EXPERIENCING So it is that dreaded time of the year again. MidAugust has arrived. The social life which you would have cultivated and enjoyed over the summer would now be put on hold, as you prepare for a fifteenweek long mugging marathon where you and a considerable proportion of the school population work towards achieving straight As and only straight As. CCAs? University-wide events? Community Service Projects? You might think, why bother about these things as long as you meet the minimum requirements? The sole purpose of your university education might be to attain the perfect GPA and then the perfect internship, followed by clinching the perfect job, which would in turn allow you to satisfy all your material needs. But is this the university experience that you signed up for when you first entered SMU as a wide-eyed inquisitive freshman? I don’t think so. As mentioned by the current SMUSA president, Ryan Tan, ‘University life should be about developing and honing your skills inside and outside the classroom. This would translate to the pursuit of academic excellence as well as student life engagement. University life should also be about exploring the myriad of opportunities available for personal growth and development. This would, no doubt, sometimes mean stepping out of our comfort zones and taking on new challenges. The opportunities are abound for those who decide to embrace their time in SMU with an open attitude and dynamic spirit. Lastly, it is about striking a balance between work and play as well. Amidst all the hard work, fun should be in the equation. With that said, the good friends made in University would definitely enhance the whole experience!’ Many may choose to not participate in extra-curricular activities under the assumption that it would be at the cost of their academics. In Ryan’s opinion, ‘Student life involvement does not necessarily mean sacrificing academic excellence. It might just mean reorganizing schedules or being more disciplined with our time. After all, time management should be a skill that students should hone in University.’ We also stand to gain an enormous amount of soft-skills, which we may otherwise never stand to cultivate. Again as mentioned by Ryan, ‘The benefits are plentiful. From time and people management skills, to the camaraderie established and timeless values like commitment, integrity, responsibility, collegiality, leadership and excellence; there is so much which we stand to gain via active involvement in student life.’ Many of us may have had a dream of what varsity was going to be like before entering SMU. However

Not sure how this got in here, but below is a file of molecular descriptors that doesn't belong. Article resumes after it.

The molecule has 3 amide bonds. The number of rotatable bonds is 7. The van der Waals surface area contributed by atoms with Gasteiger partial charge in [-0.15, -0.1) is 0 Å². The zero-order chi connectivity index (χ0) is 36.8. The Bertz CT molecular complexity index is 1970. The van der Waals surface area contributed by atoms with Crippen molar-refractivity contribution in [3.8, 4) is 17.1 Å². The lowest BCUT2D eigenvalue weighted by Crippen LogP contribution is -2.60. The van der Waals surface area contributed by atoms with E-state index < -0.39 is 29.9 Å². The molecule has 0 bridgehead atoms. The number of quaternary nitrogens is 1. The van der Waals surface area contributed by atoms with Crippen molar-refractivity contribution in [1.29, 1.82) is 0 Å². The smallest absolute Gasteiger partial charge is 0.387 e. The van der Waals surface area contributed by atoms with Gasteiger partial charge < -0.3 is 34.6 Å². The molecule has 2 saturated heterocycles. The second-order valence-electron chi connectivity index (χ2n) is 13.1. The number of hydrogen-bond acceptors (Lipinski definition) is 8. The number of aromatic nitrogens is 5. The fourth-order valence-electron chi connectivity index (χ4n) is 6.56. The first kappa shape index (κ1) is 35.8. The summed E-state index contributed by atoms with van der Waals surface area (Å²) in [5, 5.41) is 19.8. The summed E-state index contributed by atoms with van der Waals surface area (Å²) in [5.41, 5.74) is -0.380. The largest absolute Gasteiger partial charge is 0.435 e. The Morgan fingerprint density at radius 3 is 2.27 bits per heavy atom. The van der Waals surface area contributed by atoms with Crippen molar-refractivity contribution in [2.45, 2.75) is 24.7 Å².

for many of us, these dreams may have instead been replaced with the race to be the best at all costs. But as J.K. Rowling mentioned in Harry Potter and the Deathly Hallows, ‘‘Tell me one last thing’, said Harry. Is this real? Or has this been happening inside my head?” “Of course it is happening inside your head, Harry, but why on earth should that mean that it is not real?” Why indeed shouldn’t the varsity life that we had initially envisioned be real? Why is it that we cannot attain a world-class education, make solid friendships, form priceless memories AND learn more about ourselves at the same time? Perhaps it all is possible with a little sacrifice, good time management and a relaxed approach to life.